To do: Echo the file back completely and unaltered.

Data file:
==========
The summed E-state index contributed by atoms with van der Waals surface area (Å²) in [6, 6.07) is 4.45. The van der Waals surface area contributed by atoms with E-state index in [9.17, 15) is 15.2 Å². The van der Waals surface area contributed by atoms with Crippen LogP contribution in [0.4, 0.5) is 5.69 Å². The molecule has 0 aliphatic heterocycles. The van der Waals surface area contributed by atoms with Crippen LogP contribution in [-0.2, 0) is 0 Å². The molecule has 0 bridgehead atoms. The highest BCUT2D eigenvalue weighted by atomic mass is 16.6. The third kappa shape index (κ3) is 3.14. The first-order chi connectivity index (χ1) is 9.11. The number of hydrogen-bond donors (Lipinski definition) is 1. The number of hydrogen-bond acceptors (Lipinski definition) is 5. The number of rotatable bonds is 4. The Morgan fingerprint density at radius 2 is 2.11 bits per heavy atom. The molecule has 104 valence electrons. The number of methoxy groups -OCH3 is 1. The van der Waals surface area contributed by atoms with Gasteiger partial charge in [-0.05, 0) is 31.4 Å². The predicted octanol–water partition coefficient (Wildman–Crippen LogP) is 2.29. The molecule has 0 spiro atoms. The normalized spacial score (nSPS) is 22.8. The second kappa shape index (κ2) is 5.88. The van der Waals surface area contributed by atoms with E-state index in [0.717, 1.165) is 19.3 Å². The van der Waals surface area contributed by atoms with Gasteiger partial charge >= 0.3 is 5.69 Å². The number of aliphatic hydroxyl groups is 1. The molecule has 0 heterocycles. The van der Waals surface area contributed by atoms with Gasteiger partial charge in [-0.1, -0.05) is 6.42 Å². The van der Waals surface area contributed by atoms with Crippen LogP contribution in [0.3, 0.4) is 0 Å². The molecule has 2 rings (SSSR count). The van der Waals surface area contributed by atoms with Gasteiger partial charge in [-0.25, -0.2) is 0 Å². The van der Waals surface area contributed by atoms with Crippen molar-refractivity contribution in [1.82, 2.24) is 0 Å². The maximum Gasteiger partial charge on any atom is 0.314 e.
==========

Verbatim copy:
The summed E-state index contributed by atoms with van der Waals surface area (Å²) in [6, 6.07) is 4.45. The van der Waals surface area contributed by atoms with E-state index in [9.17, 15) is 15.2 Å². The van der Waals surface area contributed by atoms with Crippen LogP contribution in [0.4, 0.5) is 5.69 Å². The molecule has 0 aliphatic heterocycles. The van der Waals surface area contributed by atoms with Crippen LogP contribution in [-0.2, 0) is 0 Å². The molecule has 0 bridgehead atoms. The highest BCUT2D eigenvalue weighted by atomic mass is 16.6. The third kappa shape index (κ3) is 3.14. The first-order chi connectivity index (χ1) is 9.11. The number of hydrogen-bond donors (Lipinski definition) is 1. The number of hydrogen-bond acceptors (Lipinski definition) is 5. The number of rotatable bonds is 4. The Morgan fingerprint density at radius 2 is 2.11 bits per heavy atom. The molecule has 104 valence electrons. The number of methoxy groups -OCH3 is 1. The van der Waals surface area contributed by atoms with Gasteiger partial charge in [-0.05, 0) is 31.4 Å². The predicted octanol–water partition coefficient (Wildman–Crippen LogP) is 2.29. The molecule has 0 spiro atoms. The normalized spacial score (nSPS) is 22.8. The second kappa shape index (κ2) is 5.88. The van der Waals surface area contributed by atoms with E-state index in [0.717, 1.165) is 19.3 Å². The van der Waals surface area contributed by atoms with Gasteiger partial charge >= 0.3 is 5.69 Å². The number of aliphatic hydroxyl groups is 1. The molecule has 0 heterocycles. The van der Waals surface area contributed by atoms with Gasteiger partial charge in [-0.1, -0.05) is 6.42 Å². The van der Waals surface area contributed by atoms with Crippen LogP contribution in [0.3, 0.4) is 0 Å². The molecule has 2 rings (SSSR count). The van der Waals surface area contributed by atoms with Gasteiger partial charge in [-0.25, -0.2) is 0 Å². The van der Waals surface area contributed by atoms with Crippen molar-refractivity contribution in [1.82, 2.24) is 0 Å². The maximum Gasteiger partial charge on any atom is 0.314 e.